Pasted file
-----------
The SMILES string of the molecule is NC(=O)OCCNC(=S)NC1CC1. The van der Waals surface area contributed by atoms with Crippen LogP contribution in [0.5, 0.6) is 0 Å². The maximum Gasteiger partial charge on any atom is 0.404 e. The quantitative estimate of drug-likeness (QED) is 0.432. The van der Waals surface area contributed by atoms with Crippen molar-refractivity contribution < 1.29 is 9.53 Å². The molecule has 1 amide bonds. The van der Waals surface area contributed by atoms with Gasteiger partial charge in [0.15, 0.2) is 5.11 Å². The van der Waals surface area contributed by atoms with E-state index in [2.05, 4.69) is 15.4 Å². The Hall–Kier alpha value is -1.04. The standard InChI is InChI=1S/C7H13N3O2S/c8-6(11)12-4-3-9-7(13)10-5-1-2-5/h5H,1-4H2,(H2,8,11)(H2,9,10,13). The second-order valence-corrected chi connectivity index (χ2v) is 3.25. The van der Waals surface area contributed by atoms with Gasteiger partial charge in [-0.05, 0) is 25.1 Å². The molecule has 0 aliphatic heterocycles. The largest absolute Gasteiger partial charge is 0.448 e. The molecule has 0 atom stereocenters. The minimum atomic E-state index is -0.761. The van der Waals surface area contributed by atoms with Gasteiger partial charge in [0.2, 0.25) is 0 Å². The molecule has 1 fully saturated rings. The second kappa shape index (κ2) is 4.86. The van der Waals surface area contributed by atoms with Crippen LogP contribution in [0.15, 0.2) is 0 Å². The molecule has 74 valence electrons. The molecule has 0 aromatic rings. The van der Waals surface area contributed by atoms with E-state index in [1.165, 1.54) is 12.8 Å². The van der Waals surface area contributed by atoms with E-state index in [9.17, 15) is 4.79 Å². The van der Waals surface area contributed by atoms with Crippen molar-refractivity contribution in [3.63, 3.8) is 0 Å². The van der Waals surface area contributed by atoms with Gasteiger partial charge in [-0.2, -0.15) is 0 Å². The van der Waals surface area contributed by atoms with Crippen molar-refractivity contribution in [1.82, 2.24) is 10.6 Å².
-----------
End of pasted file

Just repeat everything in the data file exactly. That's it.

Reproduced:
The SMILES string of the molecule is NC(=O)OCCNC(=S)NC1CC1. The van der Waals surface area contributed by atoms with Crippen LogP contribution in [0.5, 0.6) is 0 Å². The maximum Gasteiger partial charge on any atom is 0.404 e. The quantitative estimate of drug-likeness (QED) is 0.432. The van der Waals surface area contributed by atoms with Crippen molar-refractivity contribution < 1.29 is 9.53 Å². The molecule has 1 amide bonds. The van der Waals surface area contributed by atoms with Gasteiger partial charge in [0.15, 0.2) is 5.11 Å². The van der Waals surface area contributed by atoms with E-state index in [2.05, 4.69) is 15.4 Å². The Hall–Kier alpha value is -1.04. The standard InChI is InChI=1S/C7H13N3O2S/c8-6(11)12-4-3-9-7(13)10-5-1-2-5/h5H,1-4H2,(H2,8,11)(H2,9,10,13). The second-order valence-corrected chi connectivity index (χ2v) is 3.25. The van der Waals surface area contributed by atoms with Gasteiger partial charge in [-0.05, 0) is 25.1 Å². The molecule has 0 aliphatic heterocycles. The largest absolute Gasteiger partial charge is 0.448 e. The molecule has 0 atom stereocenters. The minimum atomic E-state index is -0.761. The van der Waals surface area contributed by atoms with Gasteiger partial charge in [0.2, 0.25) is 0 Å². The molecule has 1 fully saturated rings. The second kappa shape index (κ2) is 4.86. The van der Waals surface area contributed by atoms with Crippen LogP contribution in [0.15, 0.2) is 0 Å². The molecule has 74 valence electrons. The molecule has 0 aromatic rings. The van der Waals surface area contributed by atoms with E-state index in [1.165, 1.54) is 12.8 Å². The van der Waals surface area contributed by atoms with E-state index in [9.17, 15) is 4.79 Å². The van der Waals surface area contributed by atoms with Crippen molar-refractivity contribution in [3.63, 3.8) is 0 Å². The van der Waals surface area contributed by atoms with Gasteiger partial charge in [-0.2, -0.15) is 0 Å². The van der Waals surface area contributed by atoms with Crippen molar-refractivity contribution in [1.82, 2.24) is 10.6 Å².